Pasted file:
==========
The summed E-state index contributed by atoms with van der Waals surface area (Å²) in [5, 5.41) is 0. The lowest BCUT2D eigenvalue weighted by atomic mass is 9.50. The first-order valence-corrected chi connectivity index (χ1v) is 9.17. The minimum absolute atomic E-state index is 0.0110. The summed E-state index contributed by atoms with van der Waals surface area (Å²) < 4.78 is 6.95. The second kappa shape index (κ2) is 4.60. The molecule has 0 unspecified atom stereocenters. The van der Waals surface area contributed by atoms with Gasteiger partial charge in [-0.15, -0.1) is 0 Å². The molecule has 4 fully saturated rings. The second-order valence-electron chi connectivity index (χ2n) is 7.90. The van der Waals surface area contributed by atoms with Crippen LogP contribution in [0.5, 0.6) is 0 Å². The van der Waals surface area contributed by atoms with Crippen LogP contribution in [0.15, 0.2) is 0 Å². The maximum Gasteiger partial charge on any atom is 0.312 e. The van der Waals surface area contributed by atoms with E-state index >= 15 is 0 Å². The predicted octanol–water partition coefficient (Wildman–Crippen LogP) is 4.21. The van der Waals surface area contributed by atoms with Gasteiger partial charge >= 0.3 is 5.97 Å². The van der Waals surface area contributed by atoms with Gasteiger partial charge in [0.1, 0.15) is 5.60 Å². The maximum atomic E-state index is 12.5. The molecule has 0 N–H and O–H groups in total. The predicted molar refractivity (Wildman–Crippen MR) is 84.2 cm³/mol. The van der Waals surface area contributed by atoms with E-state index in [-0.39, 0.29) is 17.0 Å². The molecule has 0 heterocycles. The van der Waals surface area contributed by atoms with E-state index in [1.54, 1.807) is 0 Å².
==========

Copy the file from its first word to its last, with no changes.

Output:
The summed E-state index contributed by atoms with van der Waals surface area (Å²) in [5, 5.41) is 0. The lowest BCUT2D eigenvalue weighted by atomic mass is 9.50. The first-order valence-corrected chi connectivity index (χ1v) is 9.17. The minimum absolute atomic E-state index is 0.0110. The summed E-state index contributed by atoms with van der Waals surface area (Å²) < 4.78 is 6.95. The second kappa shape index (κ2) is 4.60. The molecule has 0 unspecified atom stereocenters. The van der Waals surface area contributed by atoms with Gasteiger partial charge in [-0.15, -0.1) is 0 Å². The molecule has 4 fully saturated rings. The second-order valence-electron chi connectivity index (χ2n) is 7.90. The van der Waals surface area contributed by atoms with Crippen LogP contribution in [0.5, 0.6) is 0 Å². The van der Waals surface area contributed by atoms with Crippen LogP contribution in [0.15, 0.2) is 0 Å². The maximum Gasteiger partial charge on any atom is 0.312 e. The van der Waals surface area contributed by atoms with E-state index >= 15 is 0 Å². The predicted octanol–water partition coefficient (Wildman–Crippen LogP) is 4.21. The van der Waals surface area contributed by atoms with Gasteiger partial charge >= 0.3 is 5.97 Å². The van der Waals surface area contributed by atoms with Gasteiger partial charge in [0.1, 0.15) is 5.60 Å². The maximum atomic E-state index is 12.5. The molecule has 0 N–H and O–H groups in total. The predicted molar refractivity (Wildman–Crippen MR) is 84.2 cm³/mol. The van der Waals surface area contributed by atoms with E-state index in [-0.39, 0.29) is 17.0 Å². The molecule has 0 heterocycles. The van der Waals surface area contributed by atoms with E-state index in [1.54, 1.807) is 0 Å².